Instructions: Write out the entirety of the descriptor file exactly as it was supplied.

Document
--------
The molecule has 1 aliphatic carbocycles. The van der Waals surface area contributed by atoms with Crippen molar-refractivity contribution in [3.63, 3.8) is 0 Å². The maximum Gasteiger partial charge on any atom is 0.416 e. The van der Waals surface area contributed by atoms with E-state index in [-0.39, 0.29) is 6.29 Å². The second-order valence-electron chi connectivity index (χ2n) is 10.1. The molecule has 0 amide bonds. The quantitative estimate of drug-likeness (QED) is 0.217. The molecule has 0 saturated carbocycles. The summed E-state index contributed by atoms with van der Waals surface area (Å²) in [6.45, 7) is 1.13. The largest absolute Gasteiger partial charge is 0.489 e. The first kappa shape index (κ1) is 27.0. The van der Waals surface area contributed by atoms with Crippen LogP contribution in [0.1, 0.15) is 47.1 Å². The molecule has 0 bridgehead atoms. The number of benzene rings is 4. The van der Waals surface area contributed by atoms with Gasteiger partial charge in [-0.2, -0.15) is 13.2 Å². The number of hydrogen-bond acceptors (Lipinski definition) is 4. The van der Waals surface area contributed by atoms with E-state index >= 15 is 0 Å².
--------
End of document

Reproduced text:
The molecule has 1 aliphatic carbocycles. The van der Waals surface area contributed by atoms with Crippen molar-refractivity contribution in [3.63, 3.8) is 0 Å². The maximum Gasteiger partial charge on any atom is 0.416 e. The van der Waals surface area contributed by atoms with E-state index in [-0.39, 0.29) is 6.29 Å². The second-order valence-electron chi connectivity index (χ2n) is 10.1. The molecule has 0 amide bonds. The quantitative estimate of drug-likeness (QED) is 0.217. The molecule has 0 saturated carbocycles. The summed E-state index contributed by atoms with van der Waals surface area (Å²) in [6.45, 7) is 1.13. The largest absolute Gasteiger partial charge is 0.489 e. The first kappa shape index (κ1) is 27.0. The van der Waals surface area contributed by atoms with Crippen LogP contribution in [0.1, 0.15) is 47.1 Å². The molecule has 0 bridgehead atoms. The number of benzene rings is 4. The van der Waals surface area contributed by atoms with Gasteiger partial charge in [-0.2, -0.15) is 13.2 Å². The number of hydrogen-bond acceptors (Lipinski definition) is 4. The van der Waals surface area contributed by atoms with E-state index >= 15 is 0 Å².